Stone asks the same questions that still don't have very satisfactory answers, fifty years later. How could Lee Harvey Oswald act alone, as the Report contends, when there are so many inconsistencies, discrepancies and falsehoods in the 'official story'? How did a Soviet defector such as Oswald breeze back into the country at the height of the Cold War? Weren’t his connections to both far-left groups as well as far-right groups worth examining further? Were they a red flag? Or perhaps a red herring? Why was a man visiting the Cuban embassy in Mexico City identified as Oswald when the photograph showed him to be a completely different person? Why did a picture taken of the Dallas School Book Depository building at the exact moment of the shooting show Oswald standing in the doorway? Why wasn’t Oswald allowed legal council after his arrest? And wasn’t it all a bit too suspicious that Jack Ruby, the strip club owner with ties to the Mob, conveniently silenced Oswald before he could give any sworn statement or testimony? 

These are just a few of the hundreds of nagging questions that plague this case and Stone makes hay of most of them in his expansive, investigative ‘docudrama’. He also probes into the ideas of CIA involvement in the assassination, as well as the apparent implications of ties to the military industrial complex. And he dramatizes the coincidences and connections that point to a much bigger picture of evil than a mere lone nut.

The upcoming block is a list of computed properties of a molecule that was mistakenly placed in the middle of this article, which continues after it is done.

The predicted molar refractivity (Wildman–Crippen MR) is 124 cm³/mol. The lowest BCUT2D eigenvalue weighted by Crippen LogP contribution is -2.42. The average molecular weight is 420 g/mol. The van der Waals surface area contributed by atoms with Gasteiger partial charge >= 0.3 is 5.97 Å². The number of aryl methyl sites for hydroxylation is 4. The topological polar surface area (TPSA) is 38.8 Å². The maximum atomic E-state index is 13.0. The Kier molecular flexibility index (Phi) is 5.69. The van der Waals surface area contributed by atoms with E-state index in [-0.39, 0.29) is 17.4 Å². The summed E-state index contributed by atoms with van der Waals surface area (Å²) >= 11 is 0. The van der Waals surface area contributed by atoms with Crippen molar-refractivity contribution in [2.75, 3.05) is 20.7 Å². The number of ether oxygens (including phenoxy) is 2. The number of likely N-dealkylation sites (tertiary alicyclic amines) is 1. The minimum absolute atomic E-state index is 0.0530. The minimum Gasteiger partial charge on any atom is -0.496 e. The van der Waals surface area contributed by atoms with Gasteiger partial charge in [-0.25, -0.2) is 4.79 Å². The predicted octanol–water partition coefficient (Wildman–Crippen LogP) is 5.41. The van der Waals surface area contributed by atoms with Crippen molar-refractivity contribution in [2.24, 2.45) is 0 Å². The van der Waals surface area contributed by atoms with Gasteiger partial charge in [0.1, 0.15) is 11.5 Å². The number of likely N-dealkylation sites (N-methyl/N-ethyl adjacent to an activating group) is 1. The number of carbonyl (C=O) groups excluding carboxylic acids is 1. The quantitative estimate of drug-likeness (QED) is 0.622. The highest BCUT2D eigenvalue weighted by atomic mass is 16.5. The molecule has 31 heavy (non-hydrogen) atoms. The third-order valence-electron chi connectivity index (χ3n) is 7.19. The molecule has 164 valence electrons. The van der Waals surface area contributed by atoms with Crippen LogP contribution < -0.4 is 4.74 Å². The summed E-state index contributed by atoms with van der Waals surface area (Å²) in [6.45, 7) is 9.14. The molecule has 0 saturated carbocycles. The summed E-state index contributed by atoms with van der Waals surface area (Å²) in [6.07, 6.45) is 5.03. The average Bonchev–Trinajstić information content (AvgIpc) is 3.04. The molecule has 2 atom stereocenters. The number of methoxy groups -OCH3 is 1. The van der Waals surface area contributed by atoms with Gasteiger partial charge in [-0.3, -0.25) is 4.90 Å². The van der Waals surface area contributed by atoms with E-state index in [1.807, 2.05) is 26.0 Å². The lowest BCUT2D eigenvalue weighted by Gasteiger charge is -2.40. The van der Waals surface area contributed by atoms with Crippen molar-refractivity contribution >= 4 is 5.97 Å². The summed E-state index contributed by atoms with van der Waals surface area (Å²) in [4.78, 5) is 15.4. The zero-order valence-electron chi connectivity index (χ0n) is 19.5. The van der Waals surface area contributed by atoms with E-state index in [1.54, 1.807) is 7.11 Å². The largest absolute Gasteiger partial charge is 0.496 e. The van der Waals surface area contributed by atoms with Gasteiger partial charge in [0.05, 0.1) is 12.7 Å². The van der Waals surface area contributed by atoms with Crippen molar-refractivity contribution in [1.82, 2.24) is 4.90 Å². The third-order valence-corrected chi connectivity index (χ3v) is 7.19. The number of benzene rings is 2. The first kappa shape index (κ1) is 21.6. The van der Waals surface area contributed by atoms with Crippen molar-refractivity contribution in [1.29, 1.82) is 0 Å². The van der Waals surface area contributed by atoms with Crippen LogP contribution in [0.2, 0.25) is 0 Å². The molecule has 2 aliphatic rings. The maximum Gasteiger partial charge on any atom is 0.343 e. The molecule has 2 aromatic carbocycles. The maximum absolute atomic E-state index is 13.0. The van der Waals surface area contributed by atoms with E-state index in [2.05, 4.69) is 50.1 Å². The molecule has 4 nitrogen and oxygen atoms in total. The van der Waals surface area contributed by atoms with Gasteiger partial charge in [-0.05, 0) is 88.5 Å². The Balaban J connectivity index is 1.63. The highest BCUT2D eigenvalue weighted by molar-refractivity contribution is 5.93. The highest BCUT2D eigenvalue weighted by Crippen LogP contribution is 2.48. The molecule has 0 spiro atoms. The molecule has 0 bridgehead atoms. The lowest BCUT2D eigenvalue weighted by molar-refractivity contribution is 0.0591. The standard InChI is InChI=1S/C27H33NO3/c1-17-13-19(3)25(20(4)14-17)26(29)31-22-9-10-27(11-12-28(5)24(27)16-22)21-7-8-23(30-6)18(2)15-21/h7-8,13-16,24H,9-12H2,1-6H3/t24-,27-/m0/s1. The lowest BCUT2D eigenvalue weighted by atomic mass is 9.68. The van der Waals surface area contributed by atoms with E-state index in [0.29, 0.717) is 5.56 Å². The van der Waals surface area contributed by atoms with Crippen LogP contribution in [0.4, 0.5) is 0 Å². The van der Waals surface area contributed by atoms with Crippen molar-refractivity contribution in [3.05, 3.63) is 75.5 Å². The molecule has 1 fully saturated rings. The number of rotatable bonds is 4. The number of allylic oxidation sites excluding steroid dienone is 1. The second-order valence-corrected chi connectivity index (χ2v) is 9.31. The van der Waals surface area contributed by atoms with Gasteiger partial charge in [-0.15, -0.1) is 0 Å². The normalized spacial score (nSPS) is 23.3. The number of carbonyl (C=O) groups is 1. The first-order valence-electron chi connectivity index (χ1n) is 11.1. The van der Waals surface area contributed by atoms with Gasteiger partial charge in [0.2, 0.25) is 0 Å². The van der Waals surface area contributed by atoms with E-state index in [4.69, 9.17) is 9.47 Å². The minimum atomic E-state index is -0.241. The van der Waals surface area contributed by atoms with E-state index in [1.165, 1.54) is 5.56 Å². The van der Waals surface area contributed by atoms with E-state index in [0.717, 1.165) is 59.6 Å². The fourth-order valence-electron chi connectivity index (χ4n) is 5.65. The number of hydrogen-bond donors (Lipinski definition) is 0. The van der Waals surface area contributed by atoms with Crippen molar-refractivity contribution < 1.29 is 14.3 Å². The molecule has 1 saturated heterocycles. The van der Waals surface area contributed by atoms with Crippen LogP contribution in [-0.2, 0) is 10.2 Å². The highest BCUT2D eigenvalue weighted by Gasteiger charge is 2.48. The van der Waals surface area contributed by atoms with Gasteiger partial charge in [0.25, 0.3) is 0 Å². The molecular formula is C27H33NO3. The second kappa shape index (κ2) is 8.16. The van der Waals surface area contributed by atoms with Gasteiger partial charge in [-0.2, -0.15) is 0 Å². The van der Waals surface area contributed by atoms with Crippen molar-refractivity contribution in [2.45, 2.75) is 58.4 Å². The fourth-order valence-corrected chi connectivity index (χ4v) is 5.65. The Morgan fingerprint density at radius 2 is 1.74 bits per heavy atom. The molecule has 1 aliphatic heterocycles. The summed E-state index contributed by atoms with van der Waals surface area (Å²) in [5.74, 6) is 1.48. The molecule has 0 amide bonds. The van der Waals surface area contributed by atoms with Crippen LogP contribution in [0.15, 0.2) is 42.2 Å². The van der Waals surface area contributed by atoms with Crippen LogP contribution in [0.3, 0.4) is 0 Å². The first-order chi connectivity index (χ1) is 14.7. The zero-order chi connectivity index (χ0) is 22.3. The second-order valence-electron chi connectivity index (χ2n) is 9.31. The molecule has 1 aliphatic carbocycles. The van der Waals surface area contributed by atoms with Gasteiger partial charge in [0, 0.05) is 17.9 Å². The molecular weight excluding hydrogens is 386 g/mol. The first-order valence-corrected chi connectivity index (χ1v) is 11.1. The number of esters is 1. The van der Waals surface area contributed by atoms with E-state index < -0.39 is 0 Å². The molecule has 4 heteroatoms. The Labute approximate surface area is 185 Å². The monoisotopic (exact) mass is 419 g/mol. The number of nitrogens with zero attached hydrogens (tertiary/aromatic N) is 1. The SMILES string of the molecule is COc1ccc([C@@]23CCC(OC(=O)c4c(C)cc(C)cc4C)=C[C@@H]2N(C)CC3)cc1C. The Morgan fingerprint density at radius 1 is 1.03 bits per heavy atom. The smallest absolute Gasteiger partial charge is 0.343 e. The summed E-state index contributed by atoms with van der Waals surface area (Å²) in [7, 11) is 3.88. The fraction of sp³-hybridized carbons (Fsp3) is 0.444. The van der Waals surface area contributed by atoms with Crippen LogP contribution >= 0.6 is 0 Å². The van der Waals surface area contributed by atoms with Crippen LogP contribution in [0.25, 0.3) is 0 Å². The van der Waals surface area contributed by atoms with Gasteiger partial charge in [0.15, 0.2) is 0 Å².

Filmmaker Oliver Stone today.
Of course, many parts of his movie are fictionalized, as all movies based on true stories must be for narrative coherence and time constraints, yet despite some of those narrative flourishes, Stone gets the big facts right and offers up amazing details in his telling. Garrison may have met with Mr. X (Donald Sutherland) years after the trial rather than during, but the theories that Mr. X lays out were indeed the ones presented by former CIA operative Fletcher Prouty, the man whom X is based on. And the compelling rationale comes off with great clarity in the film.

And even if you want to argue with Stone's take on things, you can’t really argue against the brilliance of his filmmaking. To tell such a vast story is daunting, and yet Stone makes his case crystal clear. The cinematography by Ron Richardson won him an Oscar and showcased  six different film stocks to illustrate all the various pieces of the intricate puzzle. The editing by Joe Hutshing and Pietro Scalia was honored by the Academy  too. The film received eight Oscar nominations in all, including a Best Picture nod. Roger Ebert also happened to pick it as the year's best.